#SayHerName is a social movement that seeks to raise awareness for Black female victims of police brutality and anti-Black violence in the United States.[1] Black women are 17% more likely to be stopped by police and 150% more likely to be killed than their white counterparts.[2] #SayHerName aims to highlight the gender-specific ways in which Black women are disproportionately affected by fatal acts of racial injustice.[3] In an effort to create a large social media presence alongside existing racial justice campaigns, such as #BlackLivesMatter and #BlackGirlsMatter, the African American Policy Forum (AAPF) coined the hashtag #SayHerName in December 2014.[3]

Attendees at the #SayHerName vigil of May 20, 2015, located at Union Square in New York City

In May 2015, the AAPF released a report entitled "Say Her Name: Resisting Police Brutality against Black Women", which outlined the goals and objectives of the #SayHerName movement.[4] In July 2015, Sandra Bland, a woman who had been taken into police custody after a traffic violation, was found hanged three days later in her jail cell.[5] Following Bland's death, the AAPF, in conjunction with the Center for Intersectionality and Social Policy Studies at Columbia Law School and Soros Justice Fellow, Andrea Ritchie, issued an updated version of the original report.[4] The updated version includes a description of the circumstances surrounding Bland's death, as well as several accounts detailing recent incidents of police-instigated violence against Black women, including Tanisha Anderson and Rekia Boyd. The report also provides an analytical framework for understanding what it says are Black women's susceptibility to police brutality and state-sanctioned violence, and offers suggestions on how to effectively mobilize various communities and empower them to advocate for racial justice.[4]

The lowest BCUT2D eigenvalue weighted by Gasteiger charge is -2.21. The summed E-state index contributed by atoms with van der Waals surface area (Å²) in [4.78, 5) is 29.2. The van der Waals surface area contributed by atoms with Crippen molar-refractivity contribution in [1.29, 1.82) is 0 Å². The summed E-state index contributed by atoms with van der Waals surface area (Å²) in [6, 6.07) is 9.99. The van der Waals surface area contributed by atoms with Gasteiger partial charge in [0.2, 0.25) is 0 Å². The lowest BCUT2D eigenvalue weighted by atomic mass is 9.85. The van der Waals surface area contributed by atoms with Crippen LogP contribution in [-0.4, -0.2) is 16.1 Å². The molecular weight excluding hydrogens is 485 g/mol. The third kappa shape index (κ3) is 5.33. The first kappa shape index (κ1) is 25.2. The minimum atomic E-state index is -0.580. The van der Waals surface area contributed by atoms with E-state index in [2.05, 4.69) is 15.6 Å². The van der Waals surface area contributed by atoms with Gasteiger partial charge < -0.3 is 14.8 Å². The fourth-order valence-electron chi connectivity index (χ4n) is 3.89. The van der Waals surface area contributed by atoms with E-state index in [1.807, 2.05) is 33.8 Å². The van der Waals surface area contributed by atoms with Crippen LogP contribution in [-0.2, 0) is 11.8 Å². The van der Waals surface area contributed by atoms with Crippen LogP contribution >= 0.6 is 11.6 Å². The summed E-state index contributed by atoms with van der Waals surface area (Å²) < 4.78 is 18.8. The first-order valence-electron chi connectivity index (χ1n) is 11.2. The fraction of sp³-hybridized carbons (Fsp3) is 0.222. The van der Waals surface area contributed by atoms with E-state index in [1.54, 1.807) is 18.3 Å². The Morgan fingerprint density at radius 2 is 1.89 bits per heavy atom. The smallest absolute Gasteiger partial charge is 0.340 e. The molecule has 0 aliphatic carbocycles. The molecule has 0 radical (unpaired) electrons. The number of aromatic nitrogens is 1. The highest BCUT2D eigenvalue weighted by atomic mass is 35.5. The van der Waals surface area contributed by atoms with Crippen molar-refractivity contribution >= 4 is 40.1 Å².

Drawing from the AAPF report, the #SayHerName movement strives to address what it believes is the marginalization of Black women within both mainstream media and the #BlackLivesMatter movement.[1] Of the movement's many agendas, one includes commemorating the women who have lost their lives due to police brutality and anti-Black violence.[3]

Origins of the movementEdit

Historical contextEdit